Model-based viewpoint generation for surface inspection: Within modern and flexible factories, surface inspection of products is still a very rigid process. An automated inspection system requires the definition of viewpoints from which a robot then takes pictures during the inspection process. Setting up such a system is a time-intensive process which is primarily done manually by experts. This work presents a purely virtual approach for the generation of viewpoints. Based on an intuitive definition of analytic feature functionals, a non-uniform sampling with respect to inspection-specific criteria is performed on given B-spline models. This leads to the definition of a low number of viewpoint candidates. Results of applying this method to several test objects with varying parameters indicate that good viewpoints can be obtained through a fast process that can be performed fully automatically or interactively through the use of meaningful parameters.

Ethernet has become an established communication technology in industrial automation. This was possible thanks to the tremendous technological advances and enhancements of Ethernet such as increasing the link-speed, integrating the full-duplex transmission and the use of switches. However these enhancements were still not enough for certain high deterministic industrial applications such as motion control, which requires cycle time below one millisecond and jitter or delay deviation below one microsecond. To meet these high timing requirements, machine and plant manufacturers had to extend the standard Ethernet with real-time capability. As a result, vendor-specific and non-IEEE standard-compliant "Industrial Ethernet" (IE) solutions have emerged.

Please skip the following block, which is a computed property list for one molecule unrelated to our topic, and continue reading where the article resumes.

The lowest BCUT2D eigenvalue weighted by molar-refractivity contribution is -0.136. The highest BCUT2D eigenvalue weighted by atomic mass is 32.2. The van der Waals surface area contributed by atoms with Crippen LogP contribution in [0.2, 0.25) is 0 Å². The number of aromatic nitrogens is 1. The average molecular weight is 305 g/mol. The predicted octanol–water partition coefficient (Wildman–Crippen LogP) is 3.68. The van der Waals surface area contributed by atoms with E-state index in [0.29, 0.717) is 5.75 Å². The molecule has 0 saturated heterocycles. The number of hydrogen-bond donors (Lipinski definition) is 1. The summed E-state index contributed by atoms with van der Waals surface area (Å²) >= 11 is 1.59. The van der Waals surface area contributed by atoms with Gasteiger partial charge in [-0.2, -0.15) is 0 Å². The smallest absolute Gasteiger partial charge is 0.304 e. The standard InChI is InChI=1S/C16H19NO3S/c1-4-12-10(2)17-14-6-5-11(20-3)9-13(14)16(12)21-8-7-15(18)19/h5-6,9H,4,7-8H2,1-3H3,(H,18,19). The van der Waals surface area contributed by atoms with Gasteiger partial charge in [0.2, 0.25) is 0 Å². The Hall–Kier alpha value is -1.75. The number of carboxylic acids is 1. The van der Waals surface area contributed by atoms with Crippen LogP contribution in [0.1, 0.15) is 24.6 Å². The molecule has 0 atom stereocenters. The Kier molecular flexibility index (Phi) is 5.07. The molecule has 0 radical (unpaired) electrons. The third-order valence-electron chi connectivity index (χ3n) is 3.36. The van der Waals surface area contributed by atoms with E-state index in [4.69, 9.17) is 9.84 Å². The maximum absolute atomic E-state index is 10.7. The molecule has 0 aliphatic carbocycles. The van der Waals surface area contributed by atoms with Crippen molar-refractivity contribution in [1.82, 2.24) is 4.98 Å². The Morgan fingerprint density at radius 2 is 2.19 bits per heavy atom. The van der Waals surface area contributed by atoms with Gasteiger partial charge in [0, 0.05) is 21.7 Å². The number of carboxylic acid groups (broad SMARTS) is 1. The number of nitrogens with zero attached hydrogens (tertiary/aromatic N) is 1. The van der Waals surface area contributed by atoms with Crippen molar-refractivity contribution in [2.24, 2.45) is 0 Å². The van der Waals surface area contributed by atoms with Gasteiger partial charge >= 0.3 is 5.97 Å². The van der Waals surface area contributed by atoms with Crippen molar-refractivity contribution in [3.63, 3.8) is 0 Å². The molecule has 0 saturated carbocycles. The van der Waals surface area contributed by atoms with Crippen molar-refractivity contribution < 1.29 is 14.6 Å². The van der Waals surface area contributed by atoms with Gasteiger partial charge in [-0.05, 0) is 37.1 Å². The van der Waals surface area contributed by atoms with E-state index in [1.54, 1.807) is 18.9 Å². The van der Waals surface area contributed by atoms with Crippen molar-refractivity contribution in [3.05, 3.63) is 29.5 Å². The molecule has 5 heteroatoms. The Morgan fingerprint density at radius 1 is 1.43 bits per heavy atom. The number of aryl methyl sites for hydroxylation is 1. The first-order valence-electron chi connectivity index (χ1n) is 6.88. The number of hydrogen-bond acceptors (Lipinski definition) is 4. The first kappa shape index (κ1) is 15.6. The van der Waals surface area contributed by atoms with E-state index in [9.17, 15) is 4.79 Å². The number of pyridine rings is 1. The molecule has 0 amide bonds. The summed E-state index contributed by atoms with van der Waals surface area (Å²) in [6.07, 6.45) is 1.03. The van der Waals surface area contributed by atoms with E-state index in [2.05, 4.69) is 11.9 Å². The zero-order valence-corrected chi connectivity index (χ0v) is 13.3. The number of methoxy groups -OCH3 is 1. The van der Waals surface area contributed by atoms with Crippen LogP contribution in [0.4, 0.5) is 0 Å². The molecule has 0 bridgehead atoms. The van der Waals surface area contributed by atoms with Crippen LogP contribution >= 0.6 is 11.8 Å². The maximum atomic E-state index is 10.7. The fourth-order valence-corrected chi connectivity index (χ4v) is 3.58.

The IEEE Time-Sensitive Networking (TSN) Task Group specifies new IEEE-conformant functionalities and mechanisms to enable the determinism missing from Ethernet. Standard-compliant systems are very attractive to the industry because they guarantee investment security and sustainable solutions. TSN is considered therefore to be an opportunity to increase the performance of established Industrial-Ethernet systems and to move forward to Industry 4.0, which require standard mechanisms.
The challenge remains, however, for the Industrial Ethernet organizations to combine their protocols with the TSN standards without running the risk of creating incompatible technologies. TSN specifies 9 standards and enhancements that handle multiple communication aspects. In this thesis, the evaluation of the use of TSN in industrial real-time communication is restricted to four deterministic standards: IEEE802.1AS-Rev, IEEE802.1Qbu IEEE802.3br and IEEE802.1Qbv. The specification of these TSN sub-standards was finished at an early research stage of the thesis and hardware prototypes were available.
Integrating TSN into the Industrial-Ethernet protocols is considered a substantial strategical challenge for the industry. The benefits, limits and risks are too complex to estimate without a thorough investigation. The large number of Standard enhancements makes it hard to select the required/appropriate functionalities.